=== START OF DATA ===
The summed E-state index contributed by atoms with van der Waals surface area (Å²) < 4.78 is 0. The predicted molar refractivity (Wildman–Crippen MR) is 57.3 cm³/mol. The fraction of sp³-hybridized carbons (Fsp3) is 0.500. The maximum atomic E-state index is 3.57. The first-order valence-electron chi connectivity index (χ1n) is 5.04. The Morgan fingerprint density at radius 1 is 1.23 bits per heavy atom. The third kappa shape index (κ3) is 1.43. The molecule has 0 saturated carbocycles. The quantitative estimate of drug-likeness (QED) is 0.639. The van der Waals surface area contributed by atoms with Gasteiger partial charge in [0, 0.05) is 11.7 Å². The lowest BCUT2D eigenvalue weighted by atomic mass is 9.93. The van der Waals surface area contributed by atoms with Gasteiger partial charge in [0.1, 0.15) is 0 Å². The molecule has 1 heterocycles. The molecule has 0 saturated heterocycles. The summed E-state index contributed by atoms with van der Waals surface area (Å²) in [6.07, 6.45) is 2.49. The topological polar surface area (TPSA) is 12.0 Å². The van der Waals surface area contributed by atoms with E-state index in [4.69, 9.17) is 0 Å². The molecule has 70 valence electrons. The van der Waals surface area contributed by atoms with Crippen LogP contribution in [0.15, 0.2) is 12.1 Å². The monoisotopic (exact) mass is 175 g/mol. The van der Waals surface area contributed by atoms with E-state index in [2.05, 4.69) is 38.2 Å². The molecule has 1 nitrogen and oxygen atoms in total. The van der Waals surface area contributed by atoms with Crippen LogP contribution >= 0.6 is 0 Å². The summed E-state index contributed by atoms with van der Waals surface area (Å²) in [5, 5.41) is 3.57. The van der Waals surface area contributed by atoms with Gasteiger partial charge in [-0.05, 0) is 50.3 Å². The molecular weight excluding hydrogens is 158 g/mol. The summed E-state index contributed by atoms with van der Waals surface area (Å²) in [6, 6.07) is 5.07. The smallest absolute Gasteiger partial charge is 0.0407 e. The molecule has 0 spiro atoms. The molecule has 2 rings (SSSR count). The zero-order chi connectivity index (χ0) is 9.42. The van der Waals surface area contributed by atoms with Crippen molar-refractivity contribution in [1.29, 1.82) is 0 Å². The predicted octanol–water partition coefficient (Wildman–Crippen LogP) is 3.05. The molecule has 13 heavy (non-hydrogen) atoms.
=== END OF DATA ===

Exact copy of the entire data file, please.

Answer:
The summed E-state index contributed by atoms with van der Waals surface area (Å²) < 4.78 is 0. The predicted molar refractivity (Wildman–Crippen MR) is 57.3 cm³/mol. The fraction of sp³-hybridized carbons (Fsp3) is 0.500. The maximum atomic E-state index is 3.57. The first-order valence-electron chi connectivity index (χ1n) is 5.04. The Morgan fingerprint density at radius 1 is 1.23 bits per heavy atom. The third kappa shape index (κ3) is 1.43. The molecule has 0 saturated carbocycles. The quantitative estimate of drug-likeness (QED) is 0.639. The van der Waals surface area contributed by atoms with Gasteiger partial charge in [0, 0.05) is 11.7 Å². The lowest BCUT2D eigenvalue weighted by atomic mass is 9.93. The van der Waals surface area contributed by atoms with Gasteiger partial charge in [0.1, 0.15) is 0 Å². The molecule has 1 heterocycles. The molecule has 0 saturated heterocycles. The summed E-state index contributed by atoms with van der Waals surface area (Å²) in [6.07, 6.45) is 2.49. The topological polar surface area (TPSA) is 12.0 Å². The van der Waals surface area contributed by atoms with E-state index in [4.69, 9.17) is 0 Å². The molecule has 70 valence electrons. The van der Waals surface area contributed by atoms with Crippen LogP contribution in [0.15, 0.2) is 12.1 Å². The monoisotopic (exact) mass is 175 g/mol. The van der Waals surface area contributed by atoms with E-state index in [2.05, 4.69) is 38.2 Å². The molecule has 1 nitrogen and oxygen atoms in total. The van der Waals surface area contributed by atoms with Crippen LogP contribution >= 0.6 is 0 Å². The summed E-state index contributed by atoms with van der Waals surface area (Å²) in [5, 5.41) is 3.57. The van der Waals surface area contributed by atoms with Gasteiger partial charge in [-0.05, 0) is 50.3 Å². The molecular weight excluding hydrogens is 158 g/mol. The summed E-state index contributed by atoms with van der Waals surface area (Å²) in [6, 6.07) is 5.07. The smallest absolute Gasteiger partial charge is 0.0407 e. The molecule has 0 spiro atoms. The molecule has 2 rings (SSSR count). The zero-order chi connectivity index (χ0) is 9.42. The van der Waals surface area contributed by atoms with Crippen molar-refractivity contribution in [1.29, 1.82) is 0 Å². The predicted octanol–water partition coefficient (Wildman–Crippen LogP) is 3.05. The molecule has 13 heavy (non-hydrogen) atoms.